Google aims to get 50 million Indian women online by 2015

Thu Nov 21, 2013 11:46am IST

A security personnel answers a call at the reception counter of the Google office in the southern Indian city of Hyderabad February 6, 2012. REUTERS/Krishnendu Halder/Files

A security personnel answers a call at the reception counter of the Google office in the southern Indian city of Hyderabad February 6, 2012.

Credit: Reuters/Krishnendu Halder/Files

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NEW DELHI (Thomson Reuters Foundation) - Google India plans to get 50 million women in India using the Internet within one year through a new initiative that aims to bridge the gender digital divide by providing women with easier access to technology, the company said.

With more than 200 million Internet users in the country and growing, India is set to overtake the United States as the world's second largest market after China. Yet only one-third of India's online users are women.

The "Helping women get online" initiative is largely centred around its website www.hwgo.com, which provides step-by-step information - in both Hindi and English - on the basics of how to use a computer and access the Web.

The initiative involves setting up easy Internet access points for women across the country and a toll-free helpline, 1-800-419-9977, to guide new users.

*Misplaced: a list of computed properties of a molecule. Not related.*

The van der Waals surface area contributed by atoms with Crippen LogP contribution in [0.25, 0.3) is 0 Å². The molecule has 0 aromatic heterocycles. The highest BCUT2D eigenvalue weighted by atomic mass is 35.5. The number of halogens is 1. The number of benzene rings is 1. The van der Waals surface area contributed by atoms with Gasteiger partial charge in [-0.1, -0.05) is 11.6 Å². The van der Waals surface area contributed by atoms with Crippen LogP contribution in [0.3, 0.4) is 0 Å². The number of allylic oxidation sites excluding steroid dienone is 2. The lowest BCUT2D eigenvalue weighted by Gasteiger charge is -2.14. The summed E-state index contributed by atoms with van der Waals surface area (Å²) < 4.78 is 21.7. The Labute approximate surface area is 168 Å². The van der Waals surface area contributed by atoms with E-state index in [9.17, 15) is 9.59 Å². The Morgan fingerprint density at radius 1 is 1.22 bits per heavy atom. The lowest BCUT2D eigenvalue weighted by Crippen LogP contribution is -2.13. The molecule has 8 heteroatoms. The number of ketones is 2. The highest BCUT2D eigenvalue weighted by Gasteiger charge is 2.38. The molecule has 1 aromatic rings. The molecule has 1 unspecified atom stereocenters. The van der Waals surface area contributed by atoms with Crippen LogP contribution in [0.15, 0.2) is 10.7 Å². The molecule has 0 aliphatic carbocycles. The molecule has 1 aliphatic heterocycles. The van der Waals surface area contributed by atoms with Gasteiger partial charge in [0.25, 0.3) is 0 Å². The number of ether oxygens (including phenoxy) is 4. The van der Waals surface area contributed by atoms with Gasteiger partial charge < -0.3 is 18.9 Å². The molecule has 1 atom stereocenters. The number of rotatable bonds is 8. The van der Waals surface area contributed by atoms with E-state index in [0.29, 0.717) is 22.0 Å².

Google India said its first priority was to create awareness about the benefits of the Internet for women through a mass media campaign.

"Lack of easy access to Internet, lack of knowledge on how to use the Internet and its relevance in their daily lives are the biggest barriers for women to get online. ‘Helping women get online' is an initiative that aims to overcome these barriers and empower women to improve their lives," Google India's Managing Director Rajan Anandan said in a statement on Wednesday.

"With this initiative we are aiming to help 50 million additional women to get online by end of 2014 by undertaking a variety of initiatives across India."

The Internet empowers people by allowing individuals to express their views freely, expand their knowledge and community, and provide education and employment. It also results in increased social and economic development, experts say.

More knowledgeable women in society will translate into lower maternal and infant mortality rates, less child malnutrition and increased employment and economic growth.

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